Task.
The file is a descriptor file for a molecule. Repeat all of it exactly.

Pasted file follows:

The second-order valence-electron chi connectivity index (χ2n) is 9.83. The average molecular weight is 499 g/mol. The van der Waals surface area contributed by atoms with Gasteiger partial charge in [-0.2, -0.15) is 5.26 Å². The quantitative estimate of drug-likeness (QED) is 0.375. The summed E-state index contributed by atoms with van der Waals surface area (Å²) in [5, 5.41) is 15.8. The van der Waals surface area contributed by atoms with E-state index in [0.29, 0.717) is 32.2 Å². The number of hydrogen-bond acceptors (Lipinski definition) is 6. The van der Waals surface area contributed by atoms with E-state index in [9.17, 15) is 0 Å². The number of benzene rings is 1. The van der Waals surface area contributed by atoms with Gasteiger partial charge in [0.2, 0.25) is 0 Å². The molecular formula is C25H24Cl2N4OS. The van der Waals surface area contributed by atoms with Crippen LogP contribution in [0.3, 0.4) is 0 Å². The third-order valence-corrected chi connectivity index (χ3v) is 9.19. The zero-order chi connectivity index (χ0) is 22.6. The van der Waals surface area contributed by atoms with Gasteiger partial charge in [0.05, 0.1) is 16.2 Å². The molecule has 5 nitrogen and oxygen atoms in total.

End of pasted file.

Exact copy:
The second-order valence-electron chi connectivity index (χ2n) is 9.83. The average molecular weight is 499 g/mol. The van der Waals surface area contributed by atoms with Gasteiger partial charge in [-0.2, -0.15) is 5.26 Å². The quantitative estimate of drug-likeness (QED) is 0.375. The summed E-state index contributed by atoms with van der Waals surface area (Å²) in [5, 5.41) is 15.8. The van der Waals surface area contributed by atoms with E-state index in [0.29, 0.717) is 32.2 Å². The number of hydrogen-bond acceptors (Lipinski definition) is 6. The van der Waals surface area contributed by atoms with E-state index in [9.17, 15) is 0 Å². The number of benzene rings is 1. The van der Waals surface area contributed by atoms with Gasteiger partial charge in [0.2, 0.25) is 0 Å². The molecular formula is C25H24Cl2N4OS. The van der Waals surface area contributed by atoms with Crippen LogP contribution in [0.3, 0.4) is 0 Å². The third-order valence-corrected chi connectivity index (χ3v) is 9.19. The zero-order chi connectivity index (χ0) is 22.6. The van der Waals surface area contributed by atoms with Gasteiger partial charge in [0.05, 0.1) is 16.2 Å². The molecule has 5 nitrogen and oxygen atoms in total.